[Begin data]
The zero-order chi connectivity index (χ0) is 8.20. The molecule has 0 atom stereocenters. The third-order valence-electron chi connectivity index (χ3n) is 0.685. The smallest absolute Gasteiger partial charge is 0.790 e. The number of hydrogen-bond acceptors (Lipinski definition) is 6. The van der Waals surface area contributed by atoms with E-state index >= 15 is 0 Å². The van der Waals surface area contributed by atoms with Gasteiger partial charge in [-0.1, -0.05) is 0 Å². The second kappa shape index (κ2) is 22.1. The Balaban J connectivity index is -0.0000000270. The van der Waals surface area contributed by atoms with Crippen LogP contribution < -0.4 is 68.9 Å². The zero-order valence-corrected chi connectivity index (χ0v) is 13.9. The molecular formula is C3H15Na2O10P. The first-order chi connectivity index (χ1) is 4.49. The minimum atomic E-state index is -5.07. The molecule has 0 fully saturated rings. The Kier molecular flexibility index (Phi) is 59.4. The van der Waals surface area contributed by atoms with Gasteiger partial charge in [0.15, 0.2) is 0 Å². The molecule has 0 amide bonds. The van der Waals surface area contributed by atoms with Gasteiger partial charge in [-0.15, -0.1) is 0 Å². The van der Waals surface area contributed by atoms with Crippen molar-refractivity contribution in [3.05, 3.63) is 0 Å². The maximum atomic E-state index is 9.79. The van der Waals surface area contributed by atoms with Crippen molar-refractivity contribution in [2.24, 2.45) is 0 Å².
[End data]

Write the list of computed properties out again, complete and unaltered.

The zero-order chi connectivity index (χ0) is 8.20. The molecule has 0 atom stereocenters. The third-order valence-electron chi connectivity index (χ3n) is 0.685. The smallest absolute Gasteiger partial charge is 0.790 e. The number of hydrogen-bond acceptors (Lipinski definition) is 6. The van der Waals surface area contributed by atoms with E-state index >= 15 is 0 Å². The van der Waals surface area contributed by atoms with Gasteiger partial charge in [-0.1, -0.05) is 0 Å². The second kappa shape index (κ2) is 22.1. The Balaban J connectivity index is -0.0000000270. The van der Waals surface area contributed by atoms with Crippen LogP contribution < -0.4 is 68.9 Å². The zero-order valence-corrected chi connectivity index (χ0v) is 13.9. The molecular formula is C3H15Na2O10P. The first-order chi connectivity index (χ1) is 4.49. The minimum atomic E-state index is -5.07. The molecule has 0 fully saturated rings. The Kier molecular flexibility index (Phi) is 59.4. The van der Waals surface area contributed by atoms with Gasteiger partial charge in [0.15, 0.2) is 0 Å². The molecule has 0 amide bonds. The van der Waals surface area contributed by atoms with Gasteiger partial charge in [-0.15, -0.1) is 0 Å². The van der Waals surface area contributed by atoms with Crippen molar-refractivity contribution in [3.05, 3.63) is 0 Å². The maximum atomic E-state index is 9.79. The van der Waals surface area contributed by atoms with Crippen molar-refractivity contribution in [2.24, 2.45) is 0 Å².